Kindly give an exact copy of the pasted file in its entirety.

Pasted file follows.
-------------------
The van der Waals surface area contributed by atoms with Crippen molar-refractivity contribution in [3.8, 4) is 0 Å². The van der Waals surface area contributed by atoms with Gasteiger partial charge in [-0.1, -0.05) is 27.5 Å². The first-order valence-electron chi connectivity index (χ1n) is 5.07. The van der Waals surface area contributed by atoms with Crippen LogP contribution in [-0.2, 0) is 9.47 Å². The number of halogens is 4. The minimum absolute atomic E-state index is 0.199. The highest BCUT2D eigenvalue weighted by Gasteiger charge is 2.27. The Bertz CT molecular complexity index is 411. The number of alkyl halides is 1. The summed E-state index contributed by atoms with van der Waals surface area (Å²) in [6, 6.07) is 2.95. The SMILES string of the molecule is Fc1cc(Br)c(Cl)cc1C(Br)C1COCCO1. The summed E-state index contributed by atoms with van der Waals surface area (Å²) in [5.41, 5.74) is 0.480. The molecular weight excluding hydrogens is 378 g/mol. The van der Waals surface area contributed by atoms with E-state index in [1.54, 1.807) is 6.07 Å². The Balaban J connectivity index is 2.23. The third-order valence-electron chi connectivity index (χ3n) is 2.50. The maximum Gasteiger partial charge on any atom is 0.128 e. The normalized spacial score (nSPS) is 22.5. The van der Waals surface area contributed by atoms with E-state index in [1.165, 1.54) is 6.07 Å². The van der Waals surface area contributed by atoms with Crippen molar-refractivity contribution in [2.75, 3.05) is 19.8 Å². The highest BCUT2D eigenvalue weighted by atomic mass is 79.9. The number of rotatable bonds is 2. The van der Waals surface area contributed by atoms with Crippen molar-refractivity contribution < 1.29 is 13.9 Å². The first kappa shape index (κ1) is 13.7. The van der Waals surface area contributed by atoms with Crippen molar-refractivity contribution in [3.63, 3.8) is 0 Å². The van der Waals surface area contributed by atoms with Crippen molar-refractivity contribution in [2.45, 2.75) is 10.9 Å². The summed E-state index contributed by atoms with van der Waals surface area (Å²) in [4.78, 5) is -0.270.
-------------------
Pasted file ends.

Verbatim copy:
The van der Waals surface area contributed by atoms with Crippen molar-refractivity contribution in [3.8, 4) is 0 Å². The van der Waals surface area contributed by atoms with Gasteiger partial charge in [-0.1, -0.05) is 27.5 Å². The first-order valence-electron chi connectivity index (χ1n) is 5.07. The van der Waals surface area contributed by atoms with Crippen LogP contribution in [-0.2, 0) is 9.47 Å². The number of halogens is 4. The minimum absolute atomic E-state index is 0.199. The highest BCUT2D eigenvalue weighted by Gasteiger charge is 2.27. The Bertz CT molecular complexity index is 411. The number of alkyl halides is 1. The summed E-state index contributed by atoms with van der Waals surface area (Å²) in [6, 6.07) is 2.95. The SMILES string of the molecule is Fc1cc(Br)c(Cl)cc1C(Br)C1COCCO1. The summed E-state index contributed by atoms with van der Waals surface area (Å²) in [5.41, 5.74) is 0.480. The molecular weight excluding hydrogens is 378 g/mol. The van der Waals surface area contributed by atoms with E-state index in [1.54, 1.807) is 6.07 Å². The Balaban J connectivity index is 2.23. The third-order valence-electron chi connectivity index (χ3n) is 2.50. The maximum Gasteiger partial charge on any atom is 0.128 e. The normalized spacial score (nSPS) is 22.5. The van der Waals surface area contributed by atoms with E-state index in [1.165, 1.54) is 6.07 Å². The van der Waals surface area contributed by atoms with Crippen molar-refractivity contribution in [2.75, 3.05) is 19.8 Å². The highest BCUT2D eigenvalue weighted by atomic mass is 79.9. The number of rotatable bonds is 2. The van der Waals surface area contributed by atoms with Crippen molar-refractivity contribution < 1.29 is 13.9 Å². The first kappa shape index (κ1) is 13.7. The van der Waals surface area contributed by atoms with Crippen molar-refractivity contribution in [3.63, 3.8) is 0 Å². The van der Waals surface area contributed by atoms with Crippen molar-refractivity contribution in [2.45, 2.75) is 10.9 Å². The summed E-state index contributed by atoms with van der Waals surface area (Å²) in [4.78, 5) is -0.270.